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Practical Methods in Ecology

ISBN: 978-1-4051-0244-5
172 pages
February 2003, Wiley-Blackwell
Practical Methods in Ecology (1405102446) cover image
There are few books available that provide a good introduction to the methods and techniques for ecological research. This book will be invaluable to lecturers teaching field courses and students undertaking project work in ecology.

Each chapter will focus on an ecological technique. It will have an introductory section that describes the ecological principles and theory. This will then be followed by example applications. These will focus on three most common habitats where teachers take students for fieldwork; the seashore, ponds and lakes, fields and woodland.


  • Gives specific worked examples from the main ecosystems used for undergraduate study - seashore, lakes/ponds, field and woodland.
  • Only introductory text specifically focused on field techniques.
  • Great 'how-to' guide that will show student exactly how to carry out each method.
  • Only text to emphasise the principles behind the techniques - taking a methods based approach rather than a taxonomic approach (eg chapters split into population measures, biodiversity measures, species richness measures rather than methods for invertebrates, methods for mammals, methods for birds etc).
  • Greater emphasis on the equipment involved - how to make it, where to buy it.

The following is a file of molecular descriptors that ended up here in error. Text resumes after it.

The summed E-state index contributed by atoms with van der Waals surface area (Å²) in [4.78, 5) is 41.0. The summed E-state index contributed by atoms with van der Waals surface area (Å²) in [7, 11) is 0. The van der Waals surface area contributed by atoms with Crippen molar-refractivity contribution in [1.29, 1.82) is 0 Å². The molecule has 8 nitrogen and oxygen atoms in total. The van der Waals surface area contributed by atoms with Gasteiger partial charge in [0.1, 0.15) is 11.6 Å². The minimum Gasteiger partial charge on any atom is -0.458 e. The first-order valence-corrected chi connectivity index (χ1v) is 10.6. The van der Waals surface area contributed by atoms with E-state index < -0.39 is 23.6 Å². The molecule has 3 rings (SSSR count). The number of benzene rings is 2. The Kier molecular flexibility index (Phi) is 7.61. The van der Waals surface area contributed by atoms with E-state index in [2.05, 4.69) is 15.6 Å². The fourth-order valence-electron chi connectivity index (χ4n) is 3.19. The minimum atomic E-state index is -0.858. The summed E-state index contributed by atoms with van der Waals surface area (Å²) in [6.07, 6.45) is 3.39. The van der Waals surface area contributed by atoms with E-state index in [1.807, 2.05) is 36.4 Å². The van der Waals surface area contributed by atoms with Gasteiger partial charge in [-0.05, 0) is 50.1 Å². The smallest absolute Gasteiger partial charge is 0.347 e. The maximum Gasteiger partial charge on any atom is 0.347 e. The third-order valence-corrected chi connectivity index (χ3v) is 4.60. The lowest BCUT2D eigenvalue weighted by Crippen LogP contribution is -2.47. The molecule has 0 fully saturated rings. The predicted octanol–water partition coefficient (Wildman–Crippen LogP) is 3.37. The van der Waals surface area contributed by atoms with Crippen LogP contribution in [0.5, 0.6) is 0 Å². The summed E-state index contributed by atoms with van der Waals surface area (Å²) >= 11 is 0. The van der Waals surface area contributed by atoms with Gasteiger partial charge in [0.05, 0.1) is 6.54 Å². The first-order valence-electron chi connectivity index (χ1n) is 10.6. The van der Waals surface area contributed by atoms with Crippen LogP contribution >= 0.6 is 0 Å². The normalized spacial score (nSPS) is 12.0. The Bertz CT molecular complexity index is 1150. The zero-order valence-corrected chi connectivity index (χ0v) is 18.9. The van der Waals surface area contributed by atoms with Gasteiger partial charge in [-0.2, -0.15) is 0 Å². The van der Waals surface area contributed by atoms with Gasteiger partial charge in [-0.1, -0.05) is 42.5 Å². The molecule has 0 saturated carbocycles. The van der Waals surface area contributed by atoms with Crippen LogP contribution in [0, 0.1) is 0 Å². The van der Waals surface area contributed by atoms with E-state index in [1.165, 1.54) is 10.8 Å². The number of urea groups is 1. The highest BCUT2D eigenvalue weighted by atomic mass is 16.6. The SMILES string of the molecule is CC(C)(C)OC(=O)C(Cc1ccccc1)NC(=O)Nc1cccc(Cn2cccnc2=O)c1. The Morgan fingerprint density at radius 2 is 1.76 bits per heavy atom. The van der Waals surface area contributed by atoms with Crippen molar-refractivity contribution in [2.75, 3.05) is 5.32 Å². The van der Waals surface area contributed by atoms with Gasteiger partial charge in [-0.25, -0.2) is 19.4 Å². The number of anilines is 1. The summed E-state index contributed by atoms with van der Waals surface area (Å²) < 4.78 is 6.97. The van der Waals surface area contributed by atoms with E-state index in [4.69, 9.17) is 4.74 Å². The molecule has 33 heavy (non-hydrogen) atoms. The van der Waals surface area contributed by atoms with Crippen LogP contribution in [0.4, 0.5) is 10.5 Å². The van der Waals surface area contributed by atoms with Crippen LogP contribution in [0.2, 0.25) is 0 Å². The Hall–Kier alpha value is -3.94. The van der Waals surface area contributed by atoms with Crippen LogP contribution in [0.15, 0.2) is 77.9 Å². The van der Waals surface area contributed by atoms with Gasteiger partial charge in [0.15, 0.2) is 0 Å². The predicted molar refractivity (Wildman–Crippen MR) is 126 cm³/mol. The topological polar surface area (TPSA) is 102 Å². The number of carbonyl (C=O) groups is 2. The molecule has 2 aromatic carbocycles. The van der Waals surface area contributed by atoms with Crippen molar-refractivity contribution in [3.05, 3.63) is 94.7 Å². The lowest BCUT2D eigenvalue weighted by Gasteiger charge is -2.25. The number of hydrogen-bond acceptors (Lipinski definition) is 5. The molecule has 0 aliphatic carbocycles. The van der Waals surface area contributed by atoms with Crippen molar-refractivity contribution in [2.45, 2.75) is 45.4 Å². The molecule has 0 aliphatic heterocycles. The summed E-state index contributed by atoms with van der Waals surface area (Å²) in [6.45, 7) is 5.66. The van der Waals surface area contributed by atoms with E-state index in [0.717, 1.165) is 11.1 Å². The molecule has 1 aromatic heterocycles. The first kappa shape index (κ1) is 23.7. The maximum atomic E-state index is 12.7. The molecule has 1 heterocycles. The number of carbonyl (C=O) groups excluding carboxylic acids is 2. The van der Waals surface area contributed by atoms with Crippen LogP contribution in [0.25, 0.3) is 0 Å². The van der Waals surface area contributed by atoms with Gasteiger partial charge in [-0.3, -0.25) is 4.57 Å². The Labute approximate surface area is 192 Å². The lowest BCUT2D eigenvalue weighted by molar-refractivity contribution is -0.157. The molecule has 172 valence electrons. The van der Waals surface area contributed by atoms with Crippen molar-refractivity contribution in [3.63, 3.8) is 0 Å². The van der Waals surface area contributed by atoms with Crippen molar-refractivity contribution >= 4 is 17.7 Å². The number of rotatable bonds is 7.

• Good references to further reading and advanced techniques.
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1. Estimating absolute population number by sampling a unit of habitat.

2. Estimating absolute population size - Mark-recapture estimates.

3. Distance sampling methods for absolute population estimation.

4. Removal sampling to estimate absolute population size.

5. Comparing the magnitude of populations - relative methods.

6. Population indices.

7. Alpha diversity and spcies richness

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Peter Henderson is an ecologist with more than 25 years’ experience working on population dynamics of fish and invertebrates in Europe, North America, and Amazonia. His wide-ranging interests include community dynamics, evolutionary theory, and the taxonomy of ostracods. He is a director of the ecological consultancy Pisces Conservation Ltd and lectures at the University of Oxford.
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  • Gives specific worked examples from the main ecosystems used for undergraduate study - seashore, lakes/ponds, field and woodland.

  • Only introductory text specifically focused on field techniques.

  • Great 'how-to' guide that will show student exactly how to carry out each method.

  • Only text to emphasise the principles behind the techniques - taking a methods based approach rather than a taxonomic approach (eg chapters split into population measures, biodiversity measures, species richness measures rather than methods for invertebrates, methods for mammals, methods for birds etc).

  • Greater emphasis on the equipment involved - how to make it, where to buy it.

  • Good references to further reading and advanced techniques.
See More
"A valuable manual for field workers in ecology. It is well thought out, identifying common pitfalls facing novice researchers." J Burger, Rutgers, CHOICE, October 2003 <!--end-->

"This is an excellent book...There can be few teachers and practically no students who would not benefit from consulting Henderson's book." Journal of Biological Education, Winter 2005

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